Up until some time in the 1990's, the SAT was a good proxy for "intelligence", ill-defined though that term my be. In fact, until fairly recently, Mensa accepted those older SAT scores in place of an IQ test when considering people for membership. ETS changed the SAT in the 90's. I can no longer find a reference on Mensa's web site regarding SAT scores.
But what's the college-related purpose of the SAT? Despite all the sticks and stones thrown at it, it's still a good predictor of freshman-year academic performance at college. Is that information not valuable?
In addition to the SAT or the ACT, there are some specific subject-matter tests that students can take--to demonstrate proficiency, in theory the same way an Advanced Placement test might demonstrate proficiency. Isn't that a good idea, to know how "academically sound" a potential student is? Keep in mind that according to California's Master Plan for Education, the UC system is supposed to take students in the top 10-12% of their high school class. Doesn't it seem that testing is the way to identify those students? UC must not think so:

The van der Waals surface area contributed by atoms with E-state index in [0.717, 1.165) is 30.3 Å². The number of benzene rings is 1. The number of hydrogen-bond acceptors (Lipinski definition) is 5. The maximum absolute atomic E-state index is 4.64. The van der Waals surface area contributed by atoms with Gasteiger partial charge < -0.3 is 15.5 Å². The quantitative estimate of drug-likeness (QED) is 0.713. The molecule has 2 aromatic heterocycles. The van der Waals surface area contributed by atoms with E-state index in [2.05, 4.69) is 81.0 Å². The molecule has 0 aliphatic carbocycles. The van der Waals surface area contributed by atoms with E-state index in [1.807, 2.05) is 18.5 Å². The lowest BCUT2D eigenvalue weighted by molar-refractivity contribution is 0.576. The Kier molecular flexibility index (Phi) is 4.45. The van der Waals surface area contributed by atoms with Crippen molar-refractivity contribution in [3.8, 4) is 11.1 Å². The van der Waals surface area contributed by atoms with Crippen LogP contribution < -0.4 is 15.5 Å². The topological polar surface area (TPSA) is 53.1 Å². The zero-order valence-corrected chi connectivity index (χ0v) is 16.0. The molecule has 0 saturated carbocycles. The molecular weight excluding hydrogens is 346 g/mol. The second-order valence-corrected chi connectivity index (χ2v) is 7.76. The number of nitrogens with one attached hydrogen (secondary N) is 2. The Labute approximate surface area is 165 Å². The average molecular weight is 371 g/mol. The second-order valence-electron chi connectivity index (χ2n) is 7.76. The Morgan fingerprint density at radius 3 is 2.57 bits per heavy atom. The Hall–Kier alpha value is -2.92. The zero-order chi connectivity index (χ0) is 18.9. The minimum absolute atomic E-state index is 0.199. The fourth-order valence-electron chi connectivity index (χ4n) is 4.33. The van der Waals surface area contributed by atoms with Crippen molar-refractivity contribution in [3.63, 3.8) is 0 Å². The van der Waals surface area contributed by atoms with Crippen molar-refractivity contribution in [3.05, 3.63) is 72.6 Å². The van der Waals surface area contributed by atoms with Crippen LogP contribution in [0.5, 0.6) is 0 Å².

A major change in freshman admission requirements for the University of California this year was supposed to ease the burden of standardized test-taking for high school seniors and allow more students to apply.Coincidentally, or perhaps not coincidentally, 1/3 of college students need remediation, even at UC campuses:
But the new rules have caused widespread confusion and anxiety among students about whether to take the supplemental tests known as SAT subject exams. To boost their chances of UC admission, thousands of high school seniors are taking the subject exams even though the university has dropped them as a requirement, starting with applications for next fall. UC still requires scores from the main SAT test or its rival, the ACT.
The percentage of freshmen needing remediation varies considerably across UC campuses. In fall 2009, the unpreparedness rates ranged from a low of 8 percent at UC Berkeley to a high of 64 percent at UC Merced.Perhaps we need to rethink the purpose of a university education, and also question whether California truly gets value--economic, social, or otherwise--from sending so many unprepared students to college.